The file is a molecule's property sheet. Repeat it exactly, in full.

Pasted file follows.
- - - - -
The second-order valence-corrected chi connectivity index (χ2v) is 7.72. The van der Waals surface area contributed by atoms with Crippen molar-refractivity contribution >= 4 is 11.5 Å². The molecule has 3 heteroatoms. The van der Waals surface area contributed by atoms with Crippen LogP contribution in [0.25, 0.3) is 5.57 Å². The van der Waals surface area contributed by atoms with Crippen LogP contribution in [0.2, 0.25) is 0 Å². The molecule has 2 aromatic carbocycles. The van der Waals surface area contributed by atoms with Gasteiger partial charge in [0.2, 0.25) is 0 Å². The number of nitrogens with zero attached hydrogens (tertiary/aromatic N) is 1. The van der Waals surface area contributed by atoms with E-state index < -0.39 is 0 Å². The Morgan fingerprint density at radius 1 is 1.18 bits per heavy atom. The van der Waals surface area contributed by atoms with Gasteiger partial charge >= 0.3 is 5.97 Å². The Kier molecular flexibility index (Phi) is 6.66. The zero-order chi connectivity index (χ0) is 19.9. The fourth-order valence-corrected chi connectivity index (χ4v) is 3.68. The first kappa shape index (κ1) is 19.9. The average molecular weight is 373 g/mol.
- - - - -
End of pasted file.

The second-order valence-corrected chi connectivity index (χ2v) is 7.72. The van der Waals surface area contributed by atoms with Crippen molar-refractivity contribution >= 4 is 11.5 Å². The molecule has 3 heteroatoms. The van der Waals surface area contributed by atoms with Crippen LogP contribution in [0.25, 0.3) is 5.57 Å². The van der Waals surface area contributed by atoms with Crippen LogP contribution in [0.2, 0.25) is 0 Å². The molecule has 2 aromatic carbocycles. The van der Waals surface area contributed by atoms with Gasteiger partial charge in [0.2, 0.25) is 0 Å². The number of nitrogens with zero attached hydrogens (tertiary/aromatic N) is 1. The van der Waals surface area contributed by atoms with E-state index < -0.39 is 0 Å². The Morgan fingerprint density at radius 1 is 1.18 bits per heavy atom. The van der Waals surface area contributed by atoms with Gasteiger partial charge >= 0.3 is 5.97 Å². The Kier molecular flexibility index (Phi) is 6.66. The zero-order chi connectivity index (χ0) is 19.9. The fourth-order valence-corrected chi connectivity index (χ4v) is 3.68. The first kappa shape index (κ1) is 19.9. The average molecular weight is 373 g/mol.